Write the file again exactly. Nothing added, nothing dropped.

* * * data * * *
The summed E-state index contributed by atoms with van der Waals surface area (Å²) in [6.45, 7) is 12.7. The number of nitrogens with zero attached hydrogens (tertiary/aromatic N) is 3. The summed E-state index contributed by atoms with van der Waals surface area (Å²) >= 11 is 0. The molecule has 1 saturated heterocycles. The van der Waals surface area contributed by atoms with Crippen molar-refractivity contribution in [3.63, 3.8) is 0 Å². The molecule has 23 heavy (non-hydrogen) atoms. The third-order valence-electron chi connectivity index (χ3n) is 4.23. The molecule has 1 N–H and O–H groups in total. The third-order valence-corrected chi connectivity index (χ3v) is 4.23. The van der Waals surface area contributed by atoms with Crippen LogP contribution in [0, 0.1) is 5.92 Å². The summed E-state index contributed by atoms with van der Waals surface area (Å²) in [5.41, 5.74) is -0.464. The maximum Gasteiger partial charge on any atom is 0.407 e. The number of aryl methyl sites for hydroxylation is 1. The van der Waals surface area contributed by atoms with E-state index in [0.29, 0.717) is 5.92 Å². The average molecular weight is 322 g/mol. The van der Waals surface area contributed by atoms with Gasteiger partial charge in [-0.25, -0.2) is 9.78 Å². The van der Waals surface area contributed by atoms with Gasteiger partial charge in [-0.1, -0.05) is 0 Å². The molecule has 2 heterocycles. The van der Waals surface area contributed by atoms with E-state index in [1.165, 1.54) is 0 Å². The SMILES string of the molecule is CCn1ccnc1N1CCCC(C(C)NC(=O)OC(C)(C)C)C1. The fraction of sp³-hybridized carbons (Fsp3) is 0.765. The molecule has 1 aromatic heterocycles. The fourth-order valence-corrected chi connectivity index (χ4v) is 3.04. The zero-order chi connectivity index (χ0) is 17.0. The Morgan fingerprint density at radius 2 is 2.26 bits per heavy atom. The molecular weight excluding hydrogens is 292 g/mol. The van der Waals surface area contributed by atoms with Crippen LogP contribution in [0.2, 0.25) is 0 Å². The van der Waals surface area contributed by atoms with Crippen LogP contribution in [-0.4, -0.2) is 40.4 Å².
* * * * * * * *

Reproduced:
The summed E-state index contributed by atoms with van der Waals surface area (Å²) in [6.45, 7) is 12.7. The number of nitrogens with zero attached hydrogens (tertiary/aromatic N) is 3. The summed E-state index contributed by atoms with van der Waals surface area (Å²) >= 11 is 0. The molecule has 1 saturated heterocycles. The van der Waals surface area contributed by atoms with Crippen molar-refractivity contribution in [3.63, 3.8) is 0 Å². The molecule has 23 heavy (non-hydrogen) atoms. The third-order valence-electron chi connectivity index (χ3n) is 4.23. The molecule has 1 N–H and O–H groups in total. The third-order valence-corrected chi connectivity index (χ3v) is 4.23. The van der Waals surface area contributed by atoms with Crippen LogP contribution in [0, 0.1) is 5.92 Å². The summed E-state index contributed by atoms with van der Waals surface area (Å²) in [5.41, 5.74) is -0.464. The maximum Gasteiger partial charge on any atom is 0.407 e. The number of aryl methyl sites for hydroxylation is 1. The van der Waals surface area contributed by atoms with E-state index in [0.29, 0.717) is 5.92 Å². The average molecular weight is 322 g/mol. The van der Waals surface area contributed by atoms with Gasteiger partial charge in [-0.25, -0.2) is 9.78 Å². The van der Waals surface area contributed by atoms with Gasteiger partial charge in [-0.1, -0.05) is 0 Å². The molecule has 2 heterocycles. The van der Waals surface area contributed by atoms with E-state index in [1.165, 1.54) is 0 Å². The SMILES string of the molecule is CCn1ccnc1N1CCCC(C(C)NC(=O)OC(C)(C)C)C1. The fraction of sp³-hybridized carbons (Fsp3) is 0.765. The molecule has 1 aromatic heterocycles. The fourth-order valence-corrected chi connectivity index (χ4v) is 3.04. The zero-order chi connectivity index (χ0) is 17.0. The Morgan fingerprint density at radius 2 is 2.26 bits per heavy atom. The molecular weight excluding hydrogens is 292 g/mol. The van der Waals surface area contributed by atoms with Crippen LogP contribution in [0.2, 0.25) is 0 Å². The van der Waals surface area contributed by atoms with Crippen LogP contribution in [-0.4, -0.2) is 40.4 Å².